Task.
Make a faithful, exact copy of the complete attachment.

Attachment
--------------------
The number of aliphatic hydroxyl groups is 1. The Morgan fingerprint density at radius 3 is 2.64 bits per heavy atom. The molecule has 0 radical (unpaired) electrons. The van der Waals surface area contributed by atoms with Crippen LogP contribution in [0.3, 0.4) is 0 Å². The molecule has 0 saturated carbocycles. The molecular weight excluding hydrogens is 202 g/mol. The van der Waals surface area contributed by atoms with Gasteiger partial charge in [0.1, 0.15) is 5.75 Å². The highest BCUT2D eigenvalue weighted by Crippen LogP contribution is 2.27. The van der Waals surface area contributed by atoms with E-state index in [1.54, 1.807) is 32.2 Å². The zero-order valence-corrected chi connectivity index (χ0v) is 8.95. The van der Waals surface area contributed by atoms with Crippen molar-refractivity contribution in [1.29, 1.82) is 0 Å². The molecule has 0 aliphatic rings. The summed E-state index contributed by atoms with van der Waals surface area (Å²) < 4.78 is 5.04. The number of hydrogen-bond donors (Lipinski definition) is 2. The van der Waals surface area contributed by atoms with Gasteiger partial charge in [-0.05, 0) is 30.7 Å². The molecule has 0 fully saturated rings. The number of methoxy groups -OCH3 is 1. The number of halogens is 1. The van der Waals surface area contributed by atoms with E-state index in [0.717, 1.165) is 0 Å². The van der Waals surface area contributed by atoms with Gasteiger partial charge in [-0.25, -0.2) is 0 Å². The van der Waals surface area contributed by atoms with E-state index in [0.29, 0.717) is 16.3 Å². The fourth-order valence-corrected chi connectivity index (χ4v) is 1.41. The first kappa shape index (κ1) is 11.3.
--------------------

The number of aliphatic hydroxyl groups is 1. The Morgan fingerprint density at radius 3 is 2.64 bits per heavy atom. The molecule has 0 radical (unpaired) electrons. The van der Waals surface area contributed by atoms with Crippen LogP contribution in [0.3, 0.4) is 0 Å². The molecule has 0 saturated carbocycles. The molecular weight excluding hydrogens is 202 g/mol. The van der Waals surface area contributed by atoms with Gasteiger partial charge in [0.1, 0.15) is 5.75 Å². The highest BCUT2D eigenvalue weighted by Crippen LogP contribution is 2.27. The van der Waals surface area contributed by atoms with E-state index in [1.54, 1.807) is 32.2 Å². The zero-order valence-corrected chi connectivity index (χ0v) is 8.95. The van der Waals surface area contributed by atoms with Crippen molar-refractivity contribution in [1.29, 1.82) is 0 Å². The molecule has 0 aliphatic rings. The summed E-state index contributed by atoms with van der Waals surface area (Å²) < 4.78 is 5.04. The number of hydrogen-bond donors (Lipinski definition) is 2. The van der Waals surface area contributed by atoms with Gasteiger partial charge in [-0.05, 0) is 30.7 Å². The molecule has 0 fully saturated rings. The number of methoxy groups -OCH3 is 1. The number of halogens is 1. The van der Waals surface area contributed by atoms with E-state index in [0.717, 1.165) is 0 Å². The van der Waals surface area contributed by atoms with Gasteiger partial charge in [-0.25, -0.2) is 0 Å². The van der Waals surface area contributed by atoms with E-state index in [0.29, 0.717) is 16.3 Å². The fourth-order valence-corrected chi connectivity index (χ4v) is 1.41. The first kappa shape index (κ1) is 11.3.